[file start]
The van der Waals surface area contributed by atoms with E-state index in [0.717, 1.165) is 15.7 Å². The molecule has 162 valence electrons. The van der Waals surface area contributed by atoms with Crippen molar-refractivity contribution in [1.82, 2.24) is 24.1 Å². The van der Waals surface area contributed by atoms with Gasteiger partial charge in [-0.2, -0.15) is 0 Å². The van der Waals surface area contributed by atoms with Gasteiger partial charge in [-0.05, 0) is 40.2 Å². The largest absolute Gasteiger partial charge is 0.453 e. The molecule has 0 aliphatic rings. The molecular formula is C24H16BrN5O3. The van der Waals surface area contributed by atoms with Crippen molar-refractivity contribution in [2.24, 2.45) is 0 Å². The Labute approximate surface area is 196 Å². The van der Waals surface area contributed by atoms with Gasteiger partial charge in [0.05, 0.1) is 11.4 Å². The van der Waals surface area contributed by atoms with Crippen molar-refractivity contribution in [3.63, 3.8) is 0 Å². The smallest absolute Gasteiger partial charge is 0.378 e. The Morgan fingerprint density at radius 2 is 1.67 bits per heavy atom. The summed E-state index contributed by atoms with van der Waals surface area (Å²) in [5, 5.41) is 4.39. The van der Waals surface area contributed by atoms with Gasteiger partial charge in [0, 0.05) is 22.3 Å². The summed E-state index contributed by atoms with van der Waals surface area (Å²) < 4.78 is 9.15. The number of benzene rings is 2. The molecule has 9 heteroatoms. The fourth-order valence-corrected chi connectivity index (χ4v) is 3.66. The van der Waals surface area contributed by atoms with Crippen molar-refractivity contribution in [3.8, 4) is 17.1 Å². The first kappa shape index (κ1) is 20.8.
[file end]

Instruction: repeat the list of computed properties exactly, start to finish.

The van der Waals surface area contributed by atoms with E-state index in [0.717, 1.165) is 15.7 Å². The molecule has 162 valence electrons. The van der Waals surface area contributed by atoms with Crippen molar-refractivity contribution in [1.82, 2.24) is 24.1 Å². The van der Waals surface area contributed by atoms with Gasteiger partial charge in [-0.2, -0.15) is 0 Å². The van der Waals surface area contributed by atoms with Gasteiger partial charge in [-0.05, 0) is 40.2 Å². The largest absolute Gasteiger partial charge is 0.453 e. The molecule has 0 aliphatic rings. The molecular formula is C24H16BrN5O3. The van der Waals surface area contributed by atoms with Crippen molar-refractivity contribution in [2.24, 2.45) is 0 Å². The Labute approximate surface area is 196 Å². The van der Waals surface area contributed by atoms with Gasteiger partial charge in [0.05, 0.1) is 11.4 Å². The van der Waals surface area contributed by atoms with Crippen molar-refractivity contribution in [3.63, 3.8) is 0 Å². The smallest absolute Gasteiger partial charge is 0.378 e. The Morgan fingerprint density at radius 2 is 1.67 bits per heavy atom. The summed E-state index contributed by atoms with van der Waals surface area (Å²) in [5, 5.41) is 4.39. The van der Waals surface area contributed by atoms with Gasteiger partial charge in [0, 0.05) is 22.3 Å². The summed E-state index contributed by atoms with van der Waals surface area (Å²) < 4.78 is 9.15. The number of benzene rings is 2. The molecule has 9 heteroatoms. The fourth-order valence-corrected chi connectivity index (χ4v) is 3.66. The van der Waals surface area contributed by atoms with Crippen molar-refractivity contribution in [3.8, 4) is 17.1 Å². The first kappa shape index (κ1) is 20.8.